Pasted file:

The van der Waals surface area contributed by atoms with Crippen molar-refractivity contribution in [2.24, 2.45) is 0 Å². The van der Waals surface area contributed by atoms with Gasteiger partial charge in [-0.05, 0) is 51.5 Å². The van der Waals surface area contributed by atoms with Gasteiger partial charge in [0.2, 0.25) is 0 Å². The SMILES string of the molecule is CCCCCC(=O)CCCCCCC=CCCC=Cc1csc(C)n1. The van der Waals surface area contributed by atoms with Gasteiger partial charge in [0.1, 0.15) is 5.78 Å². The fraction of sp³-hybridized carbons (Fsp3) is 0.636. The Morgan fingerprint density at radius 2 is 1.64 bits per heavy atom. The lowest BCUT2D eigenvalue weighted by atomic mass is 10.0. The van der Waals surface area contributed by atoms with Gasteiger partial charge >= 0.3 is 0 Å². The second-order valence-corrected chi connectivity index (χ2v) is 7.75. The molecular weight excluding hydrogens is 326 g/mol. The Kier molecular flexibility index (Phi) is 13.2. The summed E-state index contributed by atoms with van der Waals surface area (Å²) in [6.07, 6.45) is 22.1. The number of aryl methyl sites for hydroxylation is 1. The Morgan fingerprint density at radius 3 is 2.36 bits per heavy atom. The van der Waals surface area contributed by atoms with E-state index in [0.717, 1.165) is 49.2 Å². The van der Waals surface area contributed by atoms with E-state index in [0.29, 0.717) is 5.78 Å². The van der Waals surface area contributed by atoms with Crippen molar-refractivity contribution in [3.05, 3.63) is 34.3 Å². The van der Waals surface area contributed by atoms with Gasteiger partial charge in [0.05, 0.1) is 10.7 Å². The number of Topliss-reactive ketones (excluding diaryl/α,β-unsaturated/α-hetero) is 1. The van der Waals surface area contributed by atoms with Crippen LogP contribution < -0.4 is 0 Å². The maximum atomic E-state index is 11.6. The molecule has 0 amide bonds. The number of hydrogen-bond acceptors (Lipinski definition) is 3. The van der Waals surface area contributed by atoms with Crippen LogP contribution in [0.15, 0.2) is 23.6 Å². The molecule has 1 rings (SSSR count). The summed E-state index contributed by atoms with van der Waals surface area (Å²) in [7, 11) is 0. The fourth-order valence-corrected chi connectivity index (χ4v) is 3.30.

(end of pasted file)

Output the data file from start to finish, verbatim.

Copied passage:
The van der Waals surface area contributed by atoms with Crippen molar-refractivity contribution in [2.24, 2.45) is 0 Å². The van der Waals surface area contributed by atoms with Gasteiger partial charge in [-0.05, 0) is 51.5 Å². The van der Waals surface area contributed by atoms with Gasteiger partial charge in [0.2, 0.25) is 0 Å². The SMILES string of the molecule is CCCCCC(=O)CCCCCCC=CCCC=Cc1csc(C)n1. The van der Waals surface area contributed by atoms with Gasteiger partial charge in [0.1, 0.15) is 5.78 Å². The fraction of sp³-hybridized carbons (Fsp3) is 0.636. The Morgan fingerprint density at radius 2 is 1.64 bits per heavy atom. The lowest BCUT2D eigenvalue weighted by atomic mass is 10.0. The van der Waals surface area contributed by atoms with Gasteiger partial charge >= 0.3 is 0 Å². The second-order valence-corrected chi connectivity index (χ2v) is 7.75. The molecular weight excluding hydrogens is 326 g/mol. The Kier molecular flexibility index (Phi) is 13.2. The summed E-state index contributed by atoms with van der Waals surface area (Å²) in [6.07, 6.45) is 22.1. The number of aryl methyl sites for hydroxylation is 1. The Morgan fingerprint density at radius 3 is 2.36 bits per heavy atom. The van der Waals surface area contributed by atoms with E-state index in [0.717, 1.165) is 49.2 Å². The van der Waals surface area contributed by atoms with E-state index in [0.29, 0.717) is 5.78 Å². The van der Waals surface area contributed by atoms with Crippen molar-refractivity contribution in [3.05, 3.63) is 34.3 Å². The van der Waals surface area contributed by atoms with Gasteiger partial charge in [0.05, 0.1) is 10.7 Å². The number of Topliss-reactive ketones (excluding diaryl/α,β-unsaturated/α-hetero) is 1. The van der Waals surface area contributed by atoms with Crippen LogP contribution < -0.4 is 0 Å². The maximum atomic E-state index is 11.6. The molecule has 0 amide bonds. The number of hydrogen-bond acceptors (Lipinski definition) is 3. The van der Waals surface area contributed by atoms with Crippen LogP contribution in [0.15, 0.2) is 23.6 Å². The molecule has 1 rings (SSSR count). The summed E-state index contributed by atoms with van der Waals surface area (Å²) in [7, 11) is 0. The fourth-order valence-corrected chi connectivity index (χ4v) is 3.30.